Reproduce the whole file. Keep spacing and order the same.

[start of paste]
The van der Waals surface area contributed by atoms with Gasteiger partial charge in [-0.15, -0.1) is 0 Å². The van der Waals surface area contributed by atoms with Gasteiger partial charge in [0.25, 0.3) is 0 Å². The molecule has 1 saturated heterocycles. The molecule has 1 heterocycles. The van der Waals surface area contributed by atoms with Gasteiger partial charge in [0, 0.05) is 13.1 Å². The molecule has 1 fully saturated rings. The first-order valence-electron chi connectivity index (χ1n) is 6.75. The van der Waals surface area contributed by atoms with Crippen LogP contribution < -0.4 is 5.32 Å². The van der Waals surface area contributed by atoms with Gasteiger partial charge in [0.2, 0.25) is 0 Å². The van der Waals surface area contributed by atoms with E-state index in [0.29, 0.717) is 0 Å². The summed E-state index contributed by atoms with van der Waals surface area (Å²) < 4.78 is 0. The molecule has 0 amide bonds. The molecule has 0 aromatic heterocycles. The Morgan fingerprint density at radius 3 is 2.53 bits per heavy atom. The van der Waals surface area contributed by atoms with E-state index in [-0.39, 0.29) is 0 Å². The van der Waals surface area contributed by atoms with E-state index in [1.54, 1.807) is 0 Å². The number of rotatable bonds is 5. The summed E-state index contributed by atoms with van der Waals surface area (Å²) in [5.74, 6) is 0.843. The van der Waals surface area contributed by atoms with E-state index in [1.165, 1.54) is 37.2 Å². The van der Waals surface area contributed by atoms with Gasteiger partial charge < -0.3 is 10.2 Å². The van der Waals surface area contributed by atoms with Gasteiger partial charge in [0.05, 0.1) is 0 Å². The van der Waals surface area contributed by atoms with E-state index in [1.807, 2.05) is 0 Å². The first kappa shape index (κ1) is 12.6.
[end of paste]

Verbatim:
The van der Waals surface area contributed by atoms with Gasteiger partial charge in [-0.15, -0.1) is 0 Å². The van der Waals surface area contributed by atoms with Gasteiger partial charge in [0.25, 0.3) is 0 Å². The molecule has 1 saturated heterocycles. The molecule has 1 heterocycles. The van der Waals surface area contributed by atoms with Gasteiger partial charge in [0, 0.05) is 13.1 Å². The molecule has 1 fully saturated rings. The first-order valence-electron chi connectivity index (χ1n) is 6.75. The van der Waals surface area contributed by atoms with Crippen LogP contribution < -0.4 is 5.32 Å². The van der Waals surface area contributed by atoms with Gasteiger partial charge in [0.2, 0.25) is 0 Å². The van der Waals surface area contributed by atoms with E-state index in [0.29, 0.717) is 0 Å². The summed E-state index contributed by atoms with van der Waals surface area (Å²) < 4.78 is 0. The molecule has 0 amide bonds. The molecule has 0 aromatic heterocycles. The Morgan fingerprint density at radius 3 is 2.53 bits per heavy atom. The van der Waals surface area contributed by atoms with E-state index in [-0.39, 0.29) is 0 Å². The van der Waals surface area contributed by atoms with E-state index in [1.54, 1.807) is 0 Å². The number of rotatable bonds is 5. The summed E-state index contributed by atoms with van der Waals surface area (Å²) in [5.74, 6) is 0.843. The van der Waals surface area contributed by atoms with E-state index in [1.165, 1.54) is 37.2 Å². The van der Waals surface area contributed by atoms with Gasteiger partial charge < -0.3 is 10.2 Å². The van der Waals surface area contributed by atoms with Gasteiger partial charge in [0.05, 0.1) is 0 Å². The van der Waals surface area contributed by atoms with E-state index in [1.807, 2.05) is 0 Å². The first kappa shape index (κ1) is 12.6.